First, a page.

1600. Incidence and Risk Factors for Postoperative Urinary Retention After Minimally Invasive Transforaminal Lumbar Interbody Fusion
Authors: Ketan Yerneni; John Burke, MD, PhD; Richard Fessler, MD, PhD; Vincent Traynelis, MD; John O'Toole, MD, MS; Ricardo Fontes, MD, PhD; Lee Tan, MD; Harel Deutsch, MD (San Ramon, CA)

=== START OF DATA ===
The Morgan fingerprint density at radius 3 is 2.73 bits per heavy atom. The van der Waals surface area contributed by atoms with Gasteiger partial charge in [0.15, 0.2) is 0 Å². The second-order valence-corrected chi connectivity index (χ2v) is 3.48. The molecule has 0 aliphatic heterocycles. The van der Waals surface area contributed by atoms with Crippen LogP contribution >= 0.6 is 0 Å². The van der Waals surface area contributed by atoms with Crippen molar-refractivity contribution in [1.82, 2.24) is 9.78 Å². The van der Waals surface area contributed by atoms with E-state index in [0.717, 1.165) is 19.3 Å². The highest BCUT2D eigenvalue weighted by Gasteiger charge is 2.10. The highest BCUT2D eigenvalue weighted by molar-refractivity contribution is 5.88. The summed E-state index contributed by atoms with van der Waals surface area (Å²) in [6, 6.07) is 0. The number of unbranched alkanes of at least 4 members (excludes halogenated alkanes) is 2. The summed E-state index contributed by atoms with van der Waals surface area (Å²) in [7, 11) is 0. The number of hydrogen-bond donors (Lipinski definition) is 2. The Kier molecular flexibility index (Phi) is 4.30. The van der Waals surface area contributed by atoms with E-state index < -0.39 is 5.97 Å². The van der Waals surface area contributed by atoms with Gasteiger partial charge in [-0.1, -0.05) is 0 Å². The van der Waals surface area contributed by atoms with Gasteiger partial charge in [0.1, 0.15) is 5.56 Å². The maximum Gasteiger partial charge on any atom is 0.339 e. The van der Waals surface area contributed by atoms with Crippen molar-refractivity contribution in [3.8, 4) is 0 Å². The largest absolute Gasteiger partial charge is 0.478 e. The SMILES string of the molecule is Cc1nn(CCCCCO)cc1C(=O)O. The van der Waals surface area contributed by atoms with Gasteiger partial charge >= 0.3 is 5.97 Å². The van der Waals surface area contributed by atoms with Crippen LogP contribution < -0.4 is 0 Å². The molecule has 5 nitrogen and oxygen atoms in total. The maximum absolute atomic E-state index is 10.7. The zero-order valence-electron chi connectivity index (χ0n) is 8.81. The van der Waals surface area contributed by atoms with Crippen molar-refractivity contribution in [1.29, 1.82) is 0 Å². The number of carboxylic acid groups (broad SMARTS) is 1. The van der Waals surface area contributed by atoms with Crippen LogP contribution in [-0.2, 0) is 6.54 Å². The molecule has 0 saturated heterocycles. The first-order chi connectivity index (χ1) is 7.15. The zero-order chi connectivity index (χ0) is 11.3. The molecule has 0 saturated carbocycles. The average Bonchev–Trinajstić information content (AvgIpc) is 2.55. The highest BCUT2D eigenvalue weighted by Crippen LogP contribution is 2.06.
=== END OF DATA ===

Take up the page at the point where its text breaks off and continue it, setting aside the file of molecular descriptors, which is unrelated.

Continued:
Introduction: Postoperative urinary retention (POUR) is a common occurrence after interventional procedures. However, the risk factors contributing to POUR in relation to spinal surgery have been poorly resolved. Here, or goal was to identify risk factors that may contribute to POUR development following minimally invasive transforaminal lumbar interbody fusion (MIS-TLIF). Methods: We retrospectively reviewed a prospectively maintained database of patients that underwent single or double-level MIS-TLIFbetween 2014-2015.The patient demographics and perioperative medications between patients with and without POUR were compared. Potential risk factors for POUR development were analyzed using logistic regression and multivariate analysis. Results: Of the 102 patients who underwent MIS-TLIF, 40.19% experienced POUR (n = 41). There was a significant association between male sex and the development of POUR (OR = 3.31, p = 0.04). Interestingly, there was a significant inverse association between BMI (OR = 0.89, p = 0.01), ethanol consumption (OR = 0.27, p = 0.03) and POUR incidence. Furthermore, an increased time taken for foley removal was significantly associated with a decreased POUR incidence (OR = 0.95, p = 0.04). Conclusion: Nearly 40% of patients may develop POUR following MIS-TLIF. Patient demographics and lifestyle were the main factors associated with altered POUR incidence, while perioperative medications were not significantly involved. Male sex was the major risk factor associated with POUR development postoperatively. These findings suggest that hospital-related perioperative factors may not play a major role in the development of POUR in patients undergoing lumbar spine surgery. Future prospective, multi-center controlled studies will be needed to fully understand risk factors for POUR, leading to improved patient care, satisfaction, and decreased healthcare costs.